Letters to the Editor

School funding lawsuit: Major victory or another setback? | Federal Way letters

If you get the Federal Way Mirror's print edition, then you probably read the article “A major victory in education funding fight” written by reporter Kyra Low. I take one exception to this article and that is the title: As we found out with the Federal Way School District lawsuit, this is not a “major victory,” it is just a victory. It will become a “major victory" when State Attorney General Rob McKenna decides not to appeal the decision or if he does, when the State Supreme Court affirms King County Superior Court Judge John Erlick’s decision (McCleary et al v. State of Washington).

If you have been following this issue, then you know we are currently batting 0-for-2 on this issue as a judge shot down the lawsuit on funding special education. Then last year, the Washington State Supreme Court ruled in favor of the state when they appealed the Federal Way School District’s lawsuit, overturning the trial judge’s decision.

I have not agreed with either of these rulings and when Judge Erlick issued his 78-page ruling, he reaffirmed what we, who support our students, believe that the state has not met its “paramount” duty to fully fund basic education as required by Article IX, Section 1 of our state constitution. Judge Erlick defined “paramount” as meaning “preeminent, supreme and more important than all others” and that funding K-12 education is “the state’s first and highest priority before any other state programs or operations.”

This requires the legislature to fully (and hopefully fairly) fund K-12 education. Once that has been accomplished, then the state Legislature must fund the remaining (non-educational) programs. If the state faces a budget shortfall, then legislators have limited options like eliminating waste and fraud, cutting other programs (but not education) or finding ways to raise additional revenue. The other issue is the state’s funding formula, which is more than 30 years old (established when the Seattle School District won its lawsuit against the state in the 1970s). The fact of the matter is they should have “updated/revised” the funding formula a long time ago.

Ask yourself: When there are 230 different levels of funding, how fair can that be? When you are the seventh-largest school district in the state and when our lawsuit was filed, we were 263rd out of 296 school districts in dollars per student funding — how fair is that?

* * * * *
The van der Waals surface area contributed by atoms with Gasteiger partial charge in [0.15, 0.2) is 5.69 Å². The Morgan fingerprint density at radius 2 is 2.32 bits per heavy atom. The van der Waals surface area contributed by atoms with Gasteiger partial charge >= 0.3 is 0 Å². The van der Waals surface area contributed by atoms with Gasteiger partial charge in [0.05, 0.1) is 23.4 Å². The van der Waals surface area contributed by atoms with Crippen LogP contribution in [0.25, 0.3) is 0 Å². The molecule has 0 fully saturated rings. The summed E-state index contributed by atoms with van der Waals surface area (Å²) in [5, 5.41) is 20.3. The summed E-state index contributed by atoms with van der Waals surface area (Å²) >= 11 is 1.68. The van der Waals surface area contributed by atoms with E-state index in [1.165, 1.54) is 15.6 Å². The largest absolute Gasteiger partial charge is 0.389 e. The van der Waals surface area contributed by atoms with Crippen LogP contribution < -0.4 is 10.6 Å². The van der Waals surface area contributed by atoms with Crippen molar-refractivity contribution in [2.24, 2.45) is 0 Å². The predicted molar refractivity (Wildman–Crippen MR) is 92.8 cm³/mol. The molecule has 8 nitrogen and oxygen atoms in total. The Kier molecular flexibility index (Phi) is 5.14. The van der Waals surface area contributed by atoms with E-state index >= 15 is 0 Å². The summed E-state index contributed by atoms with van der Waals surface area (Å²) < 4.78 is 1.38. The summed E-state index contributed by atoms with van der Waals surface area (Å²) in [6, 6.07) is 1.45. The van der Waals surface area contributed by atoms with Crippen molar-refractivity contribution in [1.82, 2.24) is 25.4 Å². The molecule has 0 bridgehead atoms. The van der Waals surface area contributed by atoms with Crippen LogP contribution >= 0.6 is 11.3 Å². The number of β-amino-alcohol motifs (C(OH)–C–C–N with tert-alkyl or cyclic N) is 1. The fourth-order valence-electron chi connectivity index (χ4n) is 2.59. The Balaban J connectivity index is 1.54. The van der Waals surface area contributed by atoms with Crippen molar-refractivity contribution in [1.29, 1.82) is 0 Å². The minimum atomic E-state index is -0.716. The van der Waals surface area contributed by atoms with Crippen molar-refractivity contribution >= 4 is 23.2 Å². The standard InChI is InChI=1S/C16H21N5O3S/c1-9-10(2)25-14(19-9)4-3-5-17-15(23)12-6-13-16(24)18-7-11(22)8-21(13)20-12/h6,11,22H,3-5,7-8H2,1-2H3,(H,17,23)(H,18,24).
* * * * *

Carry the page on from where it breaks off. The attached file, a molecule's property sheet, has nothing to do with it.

As a result, Federal Way and many other school districts across the state have faced multimillion-dollar budget deficits year after year. Each year, as the school board and the superintendent go through this process of making significant cuts to balance the budget, the process gets more difficult and the choices become more limited. The budget for the 2010–2011 school year may be the most difficult our school board and the superintendent have ever had to face unless the state Legislature provides some financial relief to funds-strapped school districts like ours.

Based on the Legislature’s past performance, the chances of that happening are probably somewhere between slim and none...but hopeful.

I firmly believe every student should have an opportunity to obtain a quality, first-class education and we have an obligation to provide it.

The bottom line is we are rapidly approaching the end of the “limited options” we have left. I urge everyone to write your Attorney General (Rob McKenna, 1125 Washington St. SE, P.O. Box 40100, Olympia, WA 98504-0100) and urge him to let Judge Erlick’s decision stand and not waste valuable taxpayers’ money in appealing this decision.

If we do not prevail in this judicial decision, it may be like they say in baseball: Three strikes and you are out. The sooner the Legislature makes education funding its “paramount” duty, the better everyone — and especially our students — will be. The students of today are our most important resource because they will become our leaders of tomorrow. We can’t afford to let them down. The stakes are way too high.

Gary Robertson, Federal Way

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